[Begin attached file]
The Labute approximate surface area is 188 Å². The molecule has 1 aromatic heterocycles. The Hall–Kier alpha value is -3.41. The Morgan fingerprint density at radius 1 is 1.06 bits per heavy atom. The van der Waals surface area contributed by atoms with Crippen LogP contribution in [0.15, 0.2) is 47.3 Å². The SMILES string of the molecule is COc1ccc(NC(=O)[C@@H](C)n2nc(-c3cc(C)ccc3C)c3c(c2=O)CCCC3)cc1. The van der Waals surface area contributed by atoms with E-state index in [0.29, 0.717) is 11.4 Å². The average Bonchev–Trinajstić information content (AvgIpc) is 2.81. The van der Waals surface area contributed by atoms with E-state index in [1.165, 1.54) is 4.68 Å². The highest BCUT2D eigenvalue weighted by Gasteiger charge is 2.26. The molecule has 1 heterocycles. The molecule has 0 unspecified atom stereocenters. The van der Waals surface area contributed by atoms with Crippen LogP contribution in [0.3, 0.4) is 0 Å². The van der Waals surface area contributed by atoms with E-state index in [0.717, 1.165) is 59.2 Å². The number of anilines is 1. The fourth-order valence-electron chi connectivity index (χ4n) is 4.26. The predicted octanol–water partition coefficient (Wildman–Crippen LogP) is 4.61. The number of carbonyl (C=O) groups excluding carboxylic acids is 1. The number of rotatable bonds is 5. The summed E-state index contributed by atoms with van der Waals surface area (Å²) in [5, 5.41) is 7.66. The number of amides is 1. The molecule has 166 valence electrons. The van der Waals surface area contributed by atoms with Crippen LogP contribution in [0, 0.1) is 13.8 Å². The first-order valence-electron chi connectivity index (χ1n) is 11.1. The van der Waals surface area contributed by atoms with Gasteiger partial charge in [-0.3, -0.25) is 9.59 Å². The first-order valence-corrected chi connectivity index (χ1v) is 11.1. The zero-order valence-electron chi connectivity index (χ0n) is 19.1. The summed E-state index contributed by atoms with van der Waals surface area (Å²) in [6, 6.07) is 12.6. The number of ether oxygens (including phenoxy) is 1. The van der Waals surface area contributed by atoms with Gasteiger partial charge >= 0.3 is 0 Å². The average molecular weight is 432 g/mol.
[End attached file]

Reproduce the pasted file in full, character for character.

The Labute approximate surface area is 188 Å². The molecule has 1 aromatic heterocycles. The Hall–Kier alpha value is -3.41. The Morgan fingerprint density at radius 1 is 1.06 bits per heavy atom. The van der Waals surface area contributed by atoms with Crippen LogP contribution in [0.15, 0.2) is 47.3 Å². The SMILES string of the molecule is COc1ccc(NC(=O)[C@@H](C)n2nc(-c3cc(C)ccc3C)c3c(c2=O)CCCC3)cc1. The van der Waals surface area contributed by atoms with E-state index in [0.29, 0.717) is 11.4 Å². The average Bonchev–Trinajstić information content (AvgIpc) is 2.81. The van der Waals surface area contributed by atoms with E-state index in [1.165, 1.54) is 4.68 Å². The highest BCUT2D eigenvalue weighted by Gasteiger charge is 2.26. The molecule has 1 heterocycles. The molecule has 0 unspecified atom stereocenters. The van der Waals surface area contributed by atoms with Crippen LogP contribution in [0.3, 0.4) is 0 Å². The van der Waals surface area contributed by atoms with E-state index in [0.717, 1.165) is 59.2 Å². The number of anilines is 1. The fourth-order valence-electron chi connectivity index (χ4n) is 4.26. The predicted octanol–water partition coefficient (Wildman–Crippen LogP) is 4.61. The number of carbonyl (C=O) groups excluding carboxylic acids is 1. The number of rotatable bonds is 5. The summed E-state index contributed by atoms with van der Waals surface area (Å²) in [5, 5.41) is 7.66. The number of amides is 1. The molecule has 166 valence electrons. The van der Waals surface area contributed by atoms with Crippen LogP contribution in [0, 0.1) is 13.8 Å². The first-order valence-electron chi connectivity index (χ1n) is 11.1. The van der Waals surface area contributed by atoms with Gasteiger partial charge in [-0.3, -0.25) is 9.59 Å². The first-order valence-corrected chi connectivity index (χ1v) is 11.1. The zero-order valence-electron chi connectivity index (χ0n) is 19.1. The summed E-state index contributed by atoms with van der Waals surface area (Å²) in [6, 6.07) is 12.6. The number of ether oxygens (including phenoxy) is 1. The van der Waals surface area contributed by atoms with Gasteiger partial charge >= 0.3 is 0 Å². The average molecular weight is 432 g/mol.